In a few days I will observe—though probably not celebrate—my fiftieth birthday. I still have much to learn, dream, and accomplish. On the other hand, one cannot reach a major milestone without some reflection and self-assessment; I am curious about the progress and present status of the people among whom I have ministered over the past 25-plus years.

One special group for me has been the New England congregation for whom I served as pastor in 1968. Affiliated with a “mainline” denomination, the parish dates back to the late seventeenth century, and the historic meetinghouse was the object of affection and pride for the small band of regular worshipers. Although few members understood or shared my evangelical convictions, all were unfailingly gracious to me and tolerant of my theology. I found it easy to love and appreciate these friends.

When I moved to another position, the church gave me a small flowering crab-apple tree as a farewell gift. The tree was planted in front of our now former home, where it has continued to grow, flourish, and bear an ever-more spectacular and bountiful display of blossoms and fruit.

In subsequent years, whenever I saw the tree and thought of that special congregation, I sought a report on what God was doing in their midst. What I learned often thrilled—and usually humbled—me.

When I left the church, a young seminary graduate whom I had seen develop fine ministry skills was called to serve as their minister. Thus began a bonding partnership in ministry that has now extended over two decades. In an era when the average pastoral tenure is becoming shorter and shorter, both pastor and people have exercised the patience and perseverance necessary to have not only a long ministry together, but an effective one as well.

Gradually the Holy Spirit brought renewal and revival to the congregation: solid, but not flashy. The redemptive power of the gospel captured first one, and then another person and family. New understanding and vision followed from clear biblical exposition. Men and women were nurtured through fellowship and prayer in many formats. Indifferent neighbors were galvanized by the vital faith coursing through the renewed people of God.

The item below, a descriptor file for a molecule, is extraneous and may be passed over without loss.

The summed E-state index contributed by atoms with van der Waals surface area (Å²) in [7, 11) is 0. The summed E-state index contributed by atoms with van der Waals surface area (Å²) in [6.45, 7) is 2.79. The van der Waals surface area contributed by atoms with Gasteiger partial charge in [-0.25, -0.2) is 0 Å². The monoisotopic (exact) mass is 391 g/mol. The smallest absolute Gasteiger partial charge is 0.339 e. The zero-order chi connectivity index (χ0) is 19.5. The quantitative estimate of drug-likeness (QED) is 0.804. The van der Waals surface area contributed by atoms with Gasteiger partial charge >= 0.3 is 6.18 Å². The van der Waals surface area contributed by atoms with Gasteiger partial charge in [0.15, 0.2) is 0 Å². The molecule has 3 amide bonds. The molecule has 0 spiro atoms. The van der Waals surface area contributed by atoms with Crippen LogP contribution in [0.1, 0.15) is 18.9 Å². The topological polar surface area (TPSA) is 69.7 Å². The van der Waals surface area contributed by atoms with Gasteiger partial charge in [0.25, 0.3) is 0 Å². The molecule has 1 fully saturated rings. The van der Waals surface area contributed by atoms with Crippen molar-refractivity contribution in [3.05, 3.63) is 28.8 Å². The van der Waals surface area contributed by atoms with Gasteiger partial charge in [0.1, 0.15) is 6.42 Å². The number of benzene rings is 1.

Additional staff were engaged. New ministries and programs were added to fulfill growing opportunities for expressing the love of Christ to those in need. Over the years attendance has grown more than tenfold. The budget for ministry and mission has grown even more—and the annual fund-raising fair is just history now.

Last month I was invited back to help celebrate the construction of a wonderful new meetinghouse. Reminiscent of the old historic building, long outgrown, the new facility reaches out to invite all those who need the Good News of salvation and who need help with the challenges of life in a thousand ways.

I think I understand how Paul felt as he thought fondly of his Philippian friends among whom he had ministered. I know why he began his letter to them as he did: “I thank my God every time I remember you” (v. 3).

Likewise, I identify with Paul’s heartfelt expression in his two letters to the Thessalonians. Like Paul, I thank God for all my friends, new and old, in that New England church. Regardless of how they are earning their living, their first vocation is the life of faith as disciples of Jesus Christ. Their efforts, often frustrating and sometimes exhausting, are prompted by their love in growing ways. And they have demonstrated a “sheer dogged endurance” because of the hope they have in our Lord Jesus Christ. Their tree is in blossom.

Even as I affirm them for this good report, I too long that their faith might become ever more complete. I know the Lord can enable them to expand their love and nurture for one another and for others yet to be reached. I boast about them now and will even more as the grace of God continues to invade their lives together.

Such memories are good. The hopes and dreams are even better.

Being 50 is okay.

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